The women in Swat are certainly under siege now, but they have been under siege for quite some time. Female literacy in Pakistan lags well behind male literacy, and the disparity is even greater in the North-West Frontier Province (NWFP) and FATA. The region is also very poor, and ruled through repressive and colonial writ of state and by local elites.

Swat itself has historically been a magnet for tourists, because of its lush, natural beauty. But the local population has never benefited much from this tourist trade. The on-going war has only exacerbated the sense of deprivation for the local population. And women have borne the biggest brunt of this war - their homes being destroyed - having traveled hundreds of miles with small children to refugee camps or to live with grudging relatives.

This was certainly not an isolated incident of savagery against women in Swat, FATA and the rest of Pakistan. The Taliban are not the only culprits when it comes to denying their basic rights and inflicting violence. A few months ago, journalist Nuzhat Baluch wrote about a Balochi woman; Zarina Marri, who was held as a sex slave in a military prison along with other Baloch nationalist leaders. This was as shocking to the conscience as are countless other incidents where the state is complicit in violence against women.

What we need urgently is to re-imagine this conflict from the perspective of the local people. Where is their voice in this discourse? What do Swatis want? Bombs and stiff military action (displacement and death) are never a solution, as they inevitably only empower militant forces like the Taliban. Neither are so-called peace deals that barter away the rights of the politically marginalized. Do Swatis really want to be subject to a peace deal between a repressive state that has failed even in providing basic infrastructure (thus perpetuating class and gender inequity) and a misogynist force that will rule by the gun and mete out speedy, ugly justice? The deal does not address decades of Swati grievances by purportedly giving them autonomy over their matters - when in reality, they are simply being made hostage to a sinister force.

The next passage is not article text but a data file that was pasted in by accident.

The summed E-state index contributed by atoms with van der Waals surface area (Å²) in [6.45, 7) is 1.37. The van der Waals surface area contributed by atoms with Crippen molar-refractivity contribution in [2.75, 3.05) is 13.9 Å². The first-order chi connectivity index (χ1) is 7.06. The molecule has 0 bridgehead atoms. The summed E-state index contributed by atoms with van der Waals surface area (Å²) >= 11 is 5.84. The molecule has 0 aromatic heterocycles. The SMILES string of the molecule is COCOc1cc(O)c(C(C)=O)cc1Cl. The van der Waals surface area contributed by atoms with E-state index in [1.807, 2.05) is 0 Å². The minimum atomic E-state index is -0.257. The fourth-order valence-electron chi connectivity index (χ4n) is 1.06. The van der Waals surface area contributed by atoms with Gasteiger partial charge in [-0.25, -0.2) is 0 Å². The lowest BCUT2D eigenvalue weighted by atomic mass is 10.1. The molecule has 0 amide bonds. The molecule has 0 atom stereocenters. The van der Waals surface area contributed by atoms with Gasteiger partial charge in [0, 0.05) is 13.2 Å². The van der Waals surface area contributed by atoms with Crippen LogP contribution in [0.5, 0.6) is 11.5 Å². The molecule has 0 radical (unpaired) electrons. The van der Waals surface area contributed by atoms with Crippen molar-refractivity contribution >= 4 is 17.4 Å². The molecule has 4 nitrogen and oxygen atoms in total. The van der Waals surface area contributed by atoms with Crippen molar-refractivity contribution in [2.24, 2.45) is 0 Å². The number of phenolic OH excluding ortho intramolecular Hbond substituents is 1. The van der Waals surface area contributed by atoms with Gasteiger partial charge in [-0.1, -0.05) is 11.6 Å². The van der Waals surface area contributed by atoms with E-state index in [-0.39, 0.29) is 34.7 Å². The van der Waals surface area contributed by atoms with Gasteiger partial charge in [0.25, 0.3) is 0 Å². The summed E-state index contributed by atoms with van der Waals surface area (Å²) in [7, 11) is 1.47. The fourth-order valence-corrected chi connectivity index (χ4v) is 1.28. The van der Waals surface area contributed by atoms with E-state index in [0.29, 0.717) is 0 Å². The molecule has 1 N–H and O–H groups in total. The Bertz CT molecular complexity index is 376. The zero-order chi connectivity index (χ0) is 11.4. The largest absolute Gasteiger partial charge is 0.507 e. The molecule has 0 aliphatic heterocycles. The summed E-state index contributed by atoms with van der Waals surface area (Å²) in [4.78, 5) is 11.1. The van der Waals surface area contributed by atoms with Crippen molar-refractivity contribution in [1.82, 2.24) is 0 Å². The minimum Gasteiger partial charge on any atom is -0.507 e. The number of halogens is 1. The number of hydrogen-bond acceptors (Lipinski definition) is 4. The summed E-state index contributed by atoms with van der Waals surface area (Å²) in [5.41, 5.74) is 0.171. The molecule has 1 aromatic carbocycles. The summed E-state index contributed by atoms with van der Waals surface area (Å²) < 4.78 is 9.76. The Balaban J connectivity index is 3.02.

Are Swatis left to make the terrible choice between giving in to the brutality of the Taliban or the brutality of the Pakistani and American bombs? Surely we can recognize that this is a choice that can only have tragic consequences. The video should serve as a grim reminder that we need to stand up for the Swatis and the people of FATA; and against American and Pakistani bombs and against the brutality of the Taliban and against bogus peace deals - and for the women!

The video and reaction to it should lead to rebuilding and reinvigorating the feminist movement in Pakistan and in the United States with a holistic approach, one that is anti imperialist and strongly critical of our respective governments' anti-people actions.

Abira Ashfaq is a lawyer and activist based in Karachi, Pakistan. Sahar Shafqat is an associate professor of political science at St. Mary's College of Maryland. They are both members of Action for a Progressive Pakistan.